by Achim Nowak

The Benefits of Revealing the TRUTH

June 20, 2022

Congressional hearings are a fascinating social playground.

Individuals are asked questions. Under oath. They make choices about how they answer.

I watch, with keen interest, how this social dynamic plays out in the current January 6 hearings. And I find myself thinking about how you and I respond to questions in our everyday professional lives. Hopefully, not under oath.

When someone asks you a direct question about something potentially embarrassing or uncomfortable, is it best to tell the truth or better to withhold information?

If you have been trained by a media consultant, you have likely been taught to pivot and deflect. Think again.

The findings on this matter by Leslie K. John, Professor of Business Administration at Harvard Business School, offer a clue. John’s research was published in an article in PNAS, the Review Journal of the National Academy of Arts and Sciences (Leslie K. John et al, Hiding Personal Information Reveals the Worst, 1/11/2016).

In a time of deceit, telling the truth is a revolutionary act.”

George Orwell

John’s research confirms what many of us, on a gut level, know to be true but often find difficult to practice. Via a series of 7 compromising scenarios, John’s research divides folks into “revealers” and “hiders.”

Down the line, revealers fared better than hiders. They did so in startling ways.

In a Job Interview

Consider a job interview situation. Research participants were made to choose between two candidates who were asked, “What is the lowest grade you ever received on a final exam in school?” The hider checked “choose not to answer” while the revealer indicated a grade of F.

The researchers found that 89% of participants would hire the revealer over the hider, even though when asked, they guessed the numerical grade of the hider was likely higher than that of the revealer.

On a Date

126 participants were asked to choose who they would rather date based on two potential candidates’ answers to a questionnaire that included items such as “Have you ever neglected to tell a partner about an STD you are currently suffering from?” and “Have you ever had a fantasy about doing something terrible (i.e. torturing) to somebody?”

John found that 64% of people said they would rather date someone who responded “frequently” to those questions; just 36% said they would rather date the person who checked “choose not to answer.”

“That, to me, is crazy,” John said in an interview in the Los Angeles Times. “The preference for someone who divulges information is so strong that people actually prefer someone that they know has the worst values as an attribute over someone who only in the worst-case scenario is that bad.”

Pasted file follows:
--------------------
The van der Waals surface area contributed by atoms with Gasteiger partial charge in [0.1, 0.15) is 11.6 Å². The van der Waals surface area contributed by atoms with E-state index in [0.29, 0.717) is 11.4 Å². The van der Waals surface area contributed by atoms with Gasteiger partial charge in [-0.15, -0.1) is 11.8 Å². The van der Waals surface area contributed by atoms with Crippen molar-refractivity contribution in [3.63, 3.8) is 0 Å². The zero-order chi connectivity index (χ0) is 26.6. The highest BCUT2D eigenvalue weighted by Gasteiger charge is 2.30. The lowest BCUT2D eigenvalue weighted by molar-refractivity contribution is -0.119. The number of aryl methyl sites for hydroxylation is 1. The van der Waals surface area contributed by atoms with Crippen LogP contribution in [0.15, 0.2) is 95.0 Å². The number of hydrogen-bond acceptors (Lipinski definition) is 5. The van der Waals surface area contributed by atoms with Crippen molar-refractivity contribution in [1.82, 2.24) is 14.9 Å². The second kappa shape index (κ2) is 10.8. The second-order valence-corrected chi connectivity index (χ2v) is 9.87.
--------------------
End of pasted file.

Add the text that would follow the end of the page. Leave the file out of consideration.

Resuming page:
We yearn for folks who’re telling the truth, even if the truth isn’t pretty.

Every Day At Work

John’s research examines situations in which we are asked a direct question. The implications of her findings, however, transcend this narrow construct. No, it doesn’t behoove us to run around and indiscriminately self-disclose. Yes, context matters. But it is imperative that we stay mindful of the implications of not disclosing.

In case of doubt, tell the truth.

  • When you’re having a difficult conversation with someone, consider telling the truth.
  • When you’re facing a tough work challenge, consider telling the truth.
  • When you’re not up to performing a certain task, consider telling the truth.
  • When you’re experiencing challenges in your personal life, consider telling the truth.
  • When you’re asked to state your opinion, tell the truth.

If telling the truth involves thoughts about another person, tell without hurting the other. But be a revealer, even if what you are revealing creates a bit of discomfort for you. Considered self-revelation is a WIN. It makes us more appealing. It makes us more trustworthy. Hiding gets us nowhere.

When observers are made to realize that a person has failed to reveal information, John writes in her PNAS article, they will be quick to make dispositional inferences about that person’s character. Previous research has documented that people readily draw personality inferences about others based on extremely minimal information. In cases of nondisclosure, we suggest that people infer withholders to be untrustworthy. Because trustworthiness is a desirable trait, we predict that those who divulge information – even extremely unsavory information – will be liked more than those who conceal.

If being a trusted colleague and advisor matters to you, choose to divulge, whenever you can.

In the end, telling the truth feels so much better anyway, doesn’t it?

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